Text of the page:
Wednesday, January 28, 2009

If You Could Read My Mind

Reflecting on the Google deal with publishers of copyright works and digitization, it occurs to me that the change is not simply one of access but form. One wonders if it has the same effect as single outlet systems have had on other media.

There was a time when MTV ruled the music industry when it became the only radio that mattered. In the beginning, it was experimental, fast and very trendy. The fly in the ointment was that instead of being a sound medium, it was a visual medium and popular music was driven straight into the New York fashion houses. Thus the infamous Bo Diddley statement live on camera to Chrissie Hynde, “You ain’t no musician; you a model.”

Anytime a single media outlet dominates a media type, the form of that outlet begins to shape the evolution of the content. Digitization of books will follow the path of online communications: it will shred the language. The pressure to write shorter sentences and use punchier but less evocative words is strong. You see it in the Twits and Tweets. You see it in comments such as “OMG put a period in that sentence”. Pop music publishing first in sheet music, then in radio formats killed the long form composition for any practical commercial uses. TV did irreparable damage to movie structures and topics.

If Google is the only access, expect the quick death of the novel and possibly other forms of print. Once it is on the screen, patience turns into umbrage. Add a high energy drink or two, and it becomes vitriol.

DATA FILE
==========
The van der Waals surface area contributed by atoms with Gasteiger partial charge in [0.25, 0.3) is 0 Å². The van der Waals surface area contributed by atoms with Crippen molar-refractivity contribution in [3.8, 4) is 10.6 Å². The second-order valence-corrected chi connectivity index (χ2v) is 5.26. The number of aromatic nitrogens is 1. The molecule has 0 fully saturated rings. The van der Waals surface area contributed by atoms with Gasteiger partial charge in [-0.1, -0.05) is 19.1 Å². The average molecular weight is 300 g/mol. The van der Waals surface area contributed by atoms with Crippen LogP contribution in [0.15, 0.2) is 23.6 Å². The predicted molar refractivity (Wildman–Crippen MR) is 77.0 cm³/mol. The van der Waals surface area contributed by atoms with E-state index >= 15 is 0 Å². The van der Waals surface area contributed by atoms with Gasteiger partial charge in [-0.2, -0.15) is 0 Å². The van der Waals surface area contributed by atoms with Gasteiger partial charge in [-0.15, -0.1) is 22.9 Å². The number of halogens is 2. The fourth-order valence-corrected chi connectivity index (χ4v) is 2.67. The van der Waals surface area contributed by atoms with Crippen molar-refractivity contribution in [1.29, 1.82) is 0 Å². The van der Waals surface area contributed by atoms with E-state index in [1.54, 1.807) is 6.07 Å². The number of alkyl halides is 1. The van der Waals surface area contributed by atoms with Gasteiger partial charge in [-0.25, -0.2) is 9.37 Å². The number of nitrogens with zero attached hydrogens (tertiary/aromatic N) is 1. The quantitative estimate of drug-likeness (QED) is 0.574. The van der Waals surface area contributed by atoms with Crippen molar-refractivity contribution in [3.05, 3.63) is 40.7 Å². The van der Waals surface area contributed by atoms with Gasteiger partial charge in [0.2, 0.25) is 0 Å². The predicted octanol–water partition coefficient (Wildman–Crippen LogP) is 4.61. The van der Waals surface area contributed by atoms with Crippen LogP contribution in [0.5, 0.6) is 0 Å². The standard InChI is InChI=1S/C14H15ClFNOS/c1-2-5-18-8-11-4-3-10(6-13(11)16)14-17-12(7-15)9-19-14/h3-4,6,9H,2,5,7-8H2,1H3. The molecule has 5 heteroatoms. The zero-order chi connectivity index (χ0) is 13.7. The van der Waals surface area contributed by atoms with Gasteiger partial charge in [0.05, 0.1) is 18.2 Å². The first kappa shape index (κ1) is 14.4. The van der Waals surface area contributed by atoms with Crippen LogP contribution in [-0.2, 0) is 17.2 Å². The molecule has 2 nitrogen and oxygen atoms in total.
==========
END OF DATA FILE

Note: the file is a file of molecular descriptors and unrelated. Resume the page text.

The redeeming thought is that hypermedia systems are multimedia systems and have their own forms of expression such as being able to embed the videos for effect or accentuate a point. That is good for new forms, but older forms do suffer. The consolation is that MTV wasn't able to hang on to its monopoly and today has very little influence. Radios are increasingly irrelevant in the day of the download. Pop music has never recovered but some form of it will return in the pop mashups.

Few can carve in marble as well as some once could two thousand years ago. Themes may be eternal but forms evolve. Still, a couple of nuclear airbursts can wipe out that Google library, so perhaps we are not yet ready to burn books for kindling to make room for new monitors. We aren't becoming Bradbury's Montag having to memorize a book to save it from book burning, but any complex instrument left unattended surrenders to entropy. Evolution is not continual improvement, but it is continous forgetting.

Caveat emptor.

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